WEST POINT, Miss. (WCBI) – It’s a tradition that’s almost as old as the organization that created it.
Every year, Sally Kate Winters Family Services works hard on their Christmas fundraiser, and people throughout the community can’t get enough of it.
T-shirts, tiles, and ornaments are big sellers for the shelter.
They’ve been selling their shirts since 1991, and some folks in the community have made a hobby out of collecting them all.
Jory Tally is the Outreach / Community Educator for Sally Kate Winters Family Services in West Point.
This time of year, she can barely walk into her office because the walls are lined with t-shirt boxes.
“People said, Jory, when the t-shirt fundraiser starts, get ready. I did not know what they meant, and then I found out as soon as it started what they meant, and it’s been awesome,” said Tally.
Employees said they sell out of their specialty shirts every year, and this year is no exception.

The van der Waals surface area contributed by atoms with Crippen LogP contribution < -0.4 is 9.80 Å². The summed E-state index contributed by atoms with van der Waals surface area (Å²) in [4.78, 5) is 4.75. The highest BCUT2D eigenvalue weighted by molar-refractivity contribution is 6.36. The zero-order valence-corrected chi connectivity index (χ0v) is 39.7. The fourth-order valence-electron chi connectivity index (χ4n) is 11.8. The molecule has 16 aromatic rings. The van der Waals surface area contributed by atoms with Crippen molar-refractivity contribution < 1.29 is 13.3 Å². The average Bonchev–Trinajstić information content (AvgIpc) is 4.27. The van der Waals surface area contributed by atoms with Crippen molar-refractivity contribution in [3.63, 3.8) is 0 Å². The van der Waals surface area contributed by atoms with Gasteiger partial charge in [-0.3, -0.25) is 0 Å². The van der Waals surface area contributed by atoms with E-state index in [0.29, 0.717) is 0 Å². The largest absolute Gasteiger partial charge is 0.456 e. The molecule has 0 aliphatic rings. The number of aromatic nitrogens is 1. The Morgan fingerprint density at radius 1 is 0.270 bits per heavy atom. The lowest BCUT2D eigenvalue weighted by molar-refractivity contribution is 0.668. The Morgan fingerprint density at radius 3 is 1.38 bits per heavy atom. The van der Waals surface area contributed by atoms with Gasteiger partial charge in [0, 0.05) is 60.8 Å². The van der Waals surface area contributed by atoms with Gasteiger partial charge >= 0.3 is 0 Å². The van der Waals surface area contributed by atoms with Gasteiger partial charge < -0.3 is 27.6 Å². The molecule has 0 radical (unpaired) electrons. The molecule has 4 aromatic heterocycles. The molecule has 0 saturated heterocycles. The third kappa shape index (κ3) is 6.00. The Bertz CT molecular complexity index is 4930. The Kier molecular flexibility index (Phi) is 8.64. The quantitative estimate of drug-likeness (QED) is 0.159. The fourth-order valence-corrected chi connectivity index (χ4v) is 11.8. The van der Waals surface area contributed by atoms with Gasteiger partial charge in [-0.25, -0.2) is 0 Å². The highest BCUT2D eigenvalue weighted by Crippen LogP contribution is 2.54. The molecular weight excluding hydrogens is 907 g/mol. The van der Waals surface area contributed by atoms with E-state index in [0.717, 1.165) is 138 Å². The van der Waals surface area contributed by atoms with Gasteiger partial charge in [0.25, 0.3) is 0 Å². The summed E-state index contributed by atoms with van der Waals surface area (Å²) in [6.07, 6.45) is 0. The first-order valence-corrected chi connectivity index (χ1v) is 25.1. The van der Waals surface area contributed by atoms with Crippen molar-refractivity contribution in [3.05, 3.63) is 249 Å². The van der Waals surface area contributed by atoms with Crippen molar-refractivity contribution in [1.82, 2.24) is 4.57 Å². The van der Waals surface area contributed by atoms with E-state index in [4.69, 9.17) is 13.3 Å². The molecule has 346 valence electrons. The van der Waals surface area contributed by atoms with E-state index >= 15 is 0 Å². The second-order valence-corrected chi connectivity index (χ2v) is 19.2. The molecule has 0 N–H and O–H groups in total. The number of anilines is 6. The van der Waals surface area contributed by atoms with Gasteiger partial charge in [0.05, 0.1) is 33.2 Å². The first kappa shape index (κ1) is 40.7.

“We ordered a thousand and fifty t-shirts. So, the whole process of getting the t-shirts ordered and everything started back in August,” said Tally.
It’s not just people from West Point who want a shirt, though.
“We have people from literally all over the state who order t-shirts. There’s a lady who lives in Vicksburg, and she orders t-shirts every year. This year she did like she always does, and she ordered over sixty t-shirts. So, we shipped them to her in Vickburg,” said Tally.
For Evelyn Lantz and her family, the t-shirts have become a holiday tradition.
“We started out because my family, my girls and I, always went Friday after Thanksgiving shopping, and we always used the t-shirts…We got comments, everybody stopped us. They wanted to know where we got our t-shirts because they were so whimsical and they were different every year. They wanted to know where they came from and where we got them,” said Lantz.
Lantz said she owns every design, but there are a few that stand out.
“I can remember a snowman, I can remember a whimsical tree on the back of them. Most of the time they were local people that designed the shirts,” said Lantz.
At the end of the holiday, the fundraiser is much bigger than an ornament or a t-shirt.
“It’s more than just t-shirts, it’s more than just tiles, it’s more than just ornaments. There’s a heart behind each of those items. That heart is the heart beat of children we’re helping, and I think that’s what people see and I think that’s what people look forward to when they buy the items,” said Tally.
Organizers said the t-shirts raise anywhere from $10,000 to $15,000 each year.